Texas can’t seem to catch a break from the severe weather this year. 

I’ve lived in the Lone Star State for almost all of my 50 years on this planet and 2023 is the worst I can remember for severe weather. There was a tornado outbreak on February 26 and it feels like not more than a month has gone by without the threat of tornadoes since.

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So, I wasn’t in the least bit shocked when I saw that there’s a chance we could see tornadoes tomorrow (November 30), according to CNN. 

According to the report, the southeastern part of Texas will see the greatest potential for tornadoes. Of course, along with the threat of tornadoes comes the threat of damaging hail and high winds. 

The possibility of severe weather will increase late tomorrow morning and last into mid-afternoon.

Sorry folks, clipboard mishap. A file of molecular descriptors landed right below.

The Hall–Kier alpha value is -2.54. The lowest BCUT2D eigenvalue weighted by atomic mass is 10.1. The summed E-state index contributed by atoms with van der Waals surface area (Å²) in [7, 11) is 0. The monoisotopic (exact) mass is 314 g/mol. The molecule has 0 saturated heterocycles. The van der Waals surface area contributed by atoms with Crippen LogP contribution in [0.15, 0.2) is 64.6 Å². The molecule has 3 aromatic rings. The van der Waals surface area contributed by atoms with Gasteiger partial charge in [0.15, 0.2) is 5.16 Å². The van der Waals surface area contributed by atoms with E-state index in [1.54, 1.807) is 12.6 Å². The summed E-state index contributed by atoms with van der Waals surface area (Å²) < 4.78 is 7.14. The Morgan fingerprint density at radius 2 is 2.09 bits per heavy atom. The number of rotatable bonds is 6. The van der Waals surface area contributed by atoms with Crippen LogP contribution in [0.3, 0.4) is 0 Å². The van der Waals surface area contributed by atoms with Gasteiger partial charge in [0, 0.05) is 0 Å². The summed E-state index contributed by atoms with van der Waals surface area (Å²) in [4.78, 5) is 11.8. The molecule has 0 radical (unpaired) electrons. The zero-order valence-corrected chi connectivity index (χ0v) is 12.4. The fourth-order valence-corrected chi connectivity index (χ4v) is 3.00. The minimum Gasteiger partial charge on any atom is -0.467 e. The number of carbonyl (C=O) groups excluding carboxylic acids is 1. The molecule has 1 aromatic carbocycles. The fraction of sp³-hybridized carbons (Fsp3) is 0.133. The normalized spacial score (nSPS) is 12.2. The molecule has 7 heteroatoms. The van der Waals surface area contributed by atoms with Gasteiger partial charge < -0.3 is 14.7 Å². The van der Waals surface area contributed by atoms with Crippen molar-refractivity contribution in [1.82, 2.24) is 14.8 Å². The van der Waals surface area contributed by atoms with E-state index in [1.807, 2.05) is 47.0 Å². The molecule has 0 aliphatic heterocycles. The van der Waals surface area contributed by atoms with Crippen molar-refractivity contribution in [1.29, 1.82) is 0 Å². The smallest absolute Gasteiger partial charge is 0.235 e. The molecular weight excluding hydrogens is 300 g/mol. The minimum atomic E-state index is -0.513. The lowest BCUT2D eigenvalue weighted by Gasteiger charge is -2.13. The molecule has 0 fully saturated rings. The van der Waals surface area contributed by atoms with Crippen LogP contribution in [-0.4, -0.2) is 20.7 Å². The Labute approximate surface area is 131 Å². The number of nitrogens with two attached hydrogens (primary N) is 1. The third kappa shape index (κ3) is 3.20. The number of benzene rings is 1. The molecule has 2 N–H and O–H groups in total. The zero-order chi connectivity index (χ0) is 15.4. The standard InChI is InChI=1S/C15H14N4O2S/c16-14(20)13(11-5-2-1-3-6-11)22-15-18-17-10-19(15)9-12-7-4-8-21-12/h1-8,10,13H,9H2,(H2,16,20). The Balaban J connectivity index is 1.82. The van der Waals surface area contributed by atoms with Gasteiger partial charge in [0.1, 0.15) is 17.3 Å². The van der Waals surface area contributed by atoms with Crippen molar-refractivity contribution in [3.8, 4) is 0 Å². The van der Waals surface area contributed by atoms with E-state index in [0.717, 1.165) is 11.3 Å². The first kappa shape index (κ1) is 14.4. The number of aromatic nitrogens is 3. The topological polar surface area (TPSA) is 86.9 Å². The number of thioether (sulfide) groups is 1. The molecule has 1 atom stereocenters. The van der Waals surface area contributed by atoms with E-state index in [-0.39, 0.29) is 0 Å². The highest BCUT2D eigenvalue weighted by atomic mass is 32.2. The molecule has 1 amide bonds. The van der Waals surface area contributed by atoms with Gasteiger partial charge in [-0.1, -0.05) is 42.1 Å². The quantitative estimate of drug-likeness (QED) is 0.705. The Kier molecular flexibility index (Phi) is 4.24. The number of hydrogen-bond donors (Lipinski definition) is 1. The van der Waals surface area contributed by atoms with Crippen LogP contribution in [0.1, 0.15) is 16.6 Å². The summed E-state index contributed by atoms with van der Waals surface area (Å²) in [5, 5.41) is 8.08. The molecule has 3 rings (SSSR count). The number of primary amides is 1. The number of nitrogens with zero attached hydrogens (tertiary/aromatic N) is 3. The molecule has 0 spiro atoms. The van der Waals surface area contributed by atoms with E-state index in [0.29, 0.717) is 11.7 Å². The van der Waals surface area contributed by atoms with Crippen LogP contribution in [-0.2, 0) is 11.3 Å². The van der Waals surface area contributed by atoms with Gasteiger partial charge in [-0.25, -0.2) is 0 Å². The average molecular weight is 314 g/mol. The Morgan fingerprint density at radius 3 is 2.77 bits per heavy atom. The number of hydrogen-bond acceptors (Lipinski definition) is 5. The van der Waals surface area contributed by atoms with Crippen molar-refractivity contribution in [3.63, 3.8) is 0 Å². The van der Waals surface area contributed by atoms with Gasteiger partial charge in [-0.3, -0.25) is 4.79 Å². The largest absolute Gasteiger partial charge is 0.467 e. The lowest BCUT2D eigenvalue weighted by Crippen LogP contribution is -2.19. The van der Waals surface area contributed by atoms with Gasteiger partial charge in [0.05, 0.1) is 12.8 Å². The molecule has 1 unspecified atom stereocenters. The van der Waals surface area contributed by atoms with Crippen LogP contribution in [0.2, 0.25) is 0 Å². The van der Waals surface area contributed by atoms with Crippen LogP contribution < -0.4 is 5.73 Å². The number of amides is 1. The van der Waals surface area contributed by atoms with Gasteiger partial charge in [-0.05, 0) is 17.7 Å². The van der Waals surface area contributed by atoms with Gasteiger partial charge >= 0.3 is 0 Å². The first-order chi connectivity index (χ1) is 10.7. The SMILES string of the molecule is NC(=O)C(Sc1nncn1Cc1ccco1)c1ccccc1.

Keep an eye on local media for the latest severe weather updates.

KEEP READING: What to do after a tornado strikes

LOOK: The most expensive weather and climate disasters in recent decades

Stacker ranked the most expensive climate disasters by the billions since 1980 by the total cost of all damages, adjusted for inflation, based on 2021 data from the National Oceanic and Atmospheric Administration (NOAA). The list starts with Hurricane Sally, which caused $7.3 billion in damages in 2020, and ends with a devastating 2005 hurricane that caused $170 billion in damage and killed at least 1,833 people. Keep reading to discover the 50 of the most expensive climate disasters in recent decades in the U.S.

Gallery Credit: KATELYN LEBOFF

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